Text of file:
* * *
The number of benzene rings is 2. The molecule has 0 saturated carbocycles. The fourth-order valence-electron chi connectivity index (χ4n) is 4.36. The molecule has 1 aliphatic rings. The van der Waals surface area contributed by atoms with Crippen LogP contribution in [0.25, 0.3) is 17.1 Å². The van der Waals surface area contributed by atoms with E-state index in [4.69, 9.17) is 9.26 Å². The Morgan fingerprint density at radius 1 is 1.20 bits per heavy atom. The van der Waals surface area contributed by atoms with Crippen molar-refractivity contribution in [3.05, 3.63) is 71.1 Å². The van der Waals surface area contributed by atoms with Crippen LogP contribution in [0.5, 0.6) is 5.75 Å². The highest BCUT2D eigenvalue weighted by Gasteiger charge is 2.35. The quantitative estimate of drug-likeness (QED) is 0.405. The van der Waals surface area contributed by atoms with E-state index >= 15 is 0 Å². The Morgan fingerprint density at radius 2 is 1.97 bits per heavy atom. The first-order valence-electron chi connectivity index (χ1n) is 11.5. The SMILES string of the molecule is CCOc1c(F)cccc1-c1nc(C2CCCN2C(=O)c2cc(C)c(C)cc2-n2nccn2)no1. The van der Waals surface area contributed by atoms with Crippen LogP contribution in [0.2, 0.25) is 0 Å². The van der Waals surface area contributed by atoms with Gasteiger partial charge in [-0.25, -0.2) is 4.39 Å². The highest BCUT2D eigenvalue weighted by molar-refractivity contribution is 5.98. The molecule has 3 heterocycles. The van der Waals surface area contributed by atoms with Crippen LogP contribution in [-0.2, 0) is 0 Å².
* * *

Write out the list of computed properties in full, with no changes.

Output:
The number of benzene rings is 2. The molecule has 0 saturated carbocycles. The fourth-order valence-electron chi connectivity index (χ4n) is 4.36. The molecule has 1 aliphatic rings. The van der Waals surface area contributed by atoms with Crippen LogP contribution in [0.25, 0.3) is 17.1 Å². The van der Waals surface area contributed by atoms with E-state index in [4.69, 9.17) is 9.26 Å². The Morgan fingerprint density at radius 1 is 1.20 bits per heavy atom. The van der Waals surface area contributed by atoms with Crippen molar-refractivity contribution in [3.05, 3.63) is 71.1 Å². The van der Waals surface area contributed by atoms with Crippen LogP contribution in [0.5, 0.6) is 5.75 Å². The highest BCUT2D eigenvalue weighted by Gasteiger charge is 2.35. The quantitative estimate of drug-likeness (QED) is 0.405. The van der Waals surface area contributed by atoms with E-state index >= 15 is 0 Å². The Morgan fingerprint density at radius 2 is 1.97 bits per heavy atom. The first-order valence-electron chi connectivity index (χ1n) is 11.5. The SMILES string of the molecule is CCOc1c(F)cccc1-c1nc(C2CCCN2C(=O)c2cc(C)c(C)cc2-n2nccn2)no1. The van der Waals surface area contributed by atoms with Crippen LogP contribution in [0.2, 0.25) is 0 Å². The van der Waals surface area contributed by atoms with Gasteiger partial charge in [-0.25, -0.2) is 4.39 Å². The highest BCUT2D eigenvalue weighted by molar-refractivity contribution is 5.98. The molecule has 3 heterocycles. The van der Waals surface area contributed by atoms with Crippen LogP contribution in [-0.2, 0) is 0 Å².